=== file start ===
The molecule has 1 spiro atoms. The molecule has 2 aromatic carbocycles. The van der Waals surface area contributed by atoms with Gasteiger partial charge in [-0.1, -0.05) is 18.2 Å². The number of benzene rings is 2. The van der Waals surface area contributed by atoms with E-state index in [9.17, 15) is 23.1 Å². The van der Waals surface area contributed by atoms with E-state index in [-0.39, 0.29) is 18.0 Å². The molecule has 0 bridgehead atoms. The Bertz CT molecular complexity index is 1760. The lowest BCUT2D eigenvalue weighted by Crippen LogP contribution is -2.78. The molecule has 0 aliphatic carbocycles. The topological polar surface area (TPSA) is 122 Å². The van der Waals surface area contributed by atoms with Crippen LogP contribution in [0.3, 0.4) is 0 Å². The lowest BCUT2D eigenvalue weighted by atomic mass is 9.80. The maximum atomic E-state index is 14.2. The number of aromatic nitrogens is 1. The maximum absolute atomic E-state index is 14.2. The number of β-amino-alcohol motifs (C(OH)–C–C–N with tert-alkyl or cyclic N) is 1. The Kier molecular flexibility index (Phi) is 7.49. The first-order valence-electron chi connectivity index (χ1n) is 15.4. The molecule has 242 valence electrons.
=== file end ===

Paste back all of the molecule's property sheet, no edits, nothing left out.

The molecule has 1 spiro atoms. The molecule has 2 aromatic carbocycles. The van der Waals surface area contributed by atoms with Gasteiger partial charge in [-0.1, -0.05) is 18.2 Å². The number of benzene rings is 2. The van der Waals surface area contributed by atoms with E-state index in [9.17, 15) is 23.1 Å². The van der Waals surface area contributed by atoms with E-state index in [-0.39, 0.29) is 18.0 Å². The molecule has 0 bridgehead atoms. The Bertz CT molecular complexity index is 1760. The lowest BCUT2D eigenvalue weighted by Crippen LogP contribution is -2.78. The molecule has 0 aliphatic carbocycles. The topological polar surface area (TPSA) is 122 Å². The van der Waals surface area contributed by atoms with Crippen LogP contribution in [0.3, 0.4) is 0 Å². The lowest BCUT2D eigenvalue weighted by atomic mass is 9.80. The maximum atomic E-state index is 14.2. The number of aromatic nitrogens is 1. The maximum absolute atomic E-state index is 14.2. The number of β-amino-alcohol motifs (C(OH)–C–C–N with tert-alkyl or cyclic N) is 1. The Kier molecular flexibility index (Phi) is 7.49. The first-order valence-electron chi connectivity index (χ1n) is 15.4. The molecule has 242 valence electrons.